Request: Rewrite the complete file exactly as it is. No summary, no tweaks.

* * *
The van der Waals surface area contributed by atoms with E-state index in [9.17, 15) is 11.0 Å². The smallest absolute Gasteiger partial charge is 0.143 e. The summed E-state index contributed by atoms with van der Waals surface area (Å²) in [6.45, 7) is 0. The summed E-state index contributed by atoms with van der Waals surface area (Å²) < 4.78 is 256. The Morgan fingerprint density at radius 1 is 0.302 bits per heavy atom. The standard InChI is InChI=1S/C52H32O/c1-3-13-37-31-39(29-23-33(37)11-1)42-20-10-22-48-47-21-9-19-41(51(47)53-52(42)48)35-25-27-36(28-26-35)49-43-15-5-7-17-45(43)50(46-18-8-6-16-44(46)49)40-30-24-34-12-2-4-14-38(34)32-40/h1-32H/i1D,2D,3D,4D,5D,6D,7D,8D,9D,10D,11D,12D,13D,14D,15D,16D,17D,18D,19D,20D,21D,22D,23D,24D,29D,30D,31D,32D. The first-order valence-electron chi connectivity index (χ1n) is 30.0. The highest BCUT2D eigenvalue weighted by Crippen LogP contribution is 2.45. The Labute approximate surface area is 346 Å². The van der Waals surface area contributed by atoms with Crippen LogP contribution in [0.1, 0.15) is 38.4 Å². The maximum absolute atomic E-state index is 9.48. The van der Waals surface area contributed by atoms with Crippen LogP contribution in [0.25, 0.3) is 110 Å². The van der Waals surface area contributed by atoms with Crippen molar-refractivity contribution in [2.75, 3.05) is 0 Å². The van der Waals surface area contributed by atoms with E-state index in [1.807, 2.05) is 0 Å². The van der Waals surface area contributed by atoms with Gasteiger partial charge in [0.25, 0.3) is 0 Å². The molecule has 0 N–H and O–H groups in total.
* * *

The van der Waals surface area contributed by atoms with E-state index in [9.17, 15) is 11.0 Å². The smallest absolute Gasteiger partial charge is 0.143 e. The summed E-state index contributed by atoms with van der Waals surface area (Å²) in [6.45, 7) is 0. The summed E-state index contributed by atoms with van der Waals surface area (Å²) < 4.78 is 256. The Morgan fingerprint density at radius 1 is 0.302 bits per heavy atom. The standard InChI is InChI=1S/C52H32O/c1-3-13-37-31-39(29-23-33(37)11-1)42-20-10-22-48-47-21-9-19-41(51(47)53-52(42)48)35-25-27-36(28-26-35)49-43-15-5-7-17-45(43)50(46-18-8-6-16-44(46)49)40-30-24-34-12-2-4-14-38(34)32-40/h1-32H/i1D,2D,3D,4D,5D,6D,7D,8D,9D,10D,11D,12D,13D,14D,15D,16D,17D,18D,19D,20D,21D,22D,23D,24D,29D,30D,31D,32D. The first-order valence-electron chi connectivity index (χ1n) is 30.0. The highest BCUT2D eigenvalue weighted by Crippen LogP contribution is 2.45. The Labute approximate surface area is 346 Å². The van der Waals surface area contributed by atoms with Crippen LogP contribution in [0.1, 0.15) is 38.4 Å². The maximum absolute atomic E-state index is 9.48. The van der Waals surface area contributed by atoms with Crippen LogP contribution in [0.25, 0.3) is 110 Å². The van der Waals surface area contributed by atoms with Crippen molar-refractivity contribution in [2.75, 3.05) is 0 Å². The van der Waals surface area contributed by atoms with E-state index in [1.807, 2.05) is 0 Å². The van der Waals surface area contributed by atoms with Gasteiger partial charge in [0.25, 0.3) is 0 Å². The molecule has 0 N–H and O–H groups in total.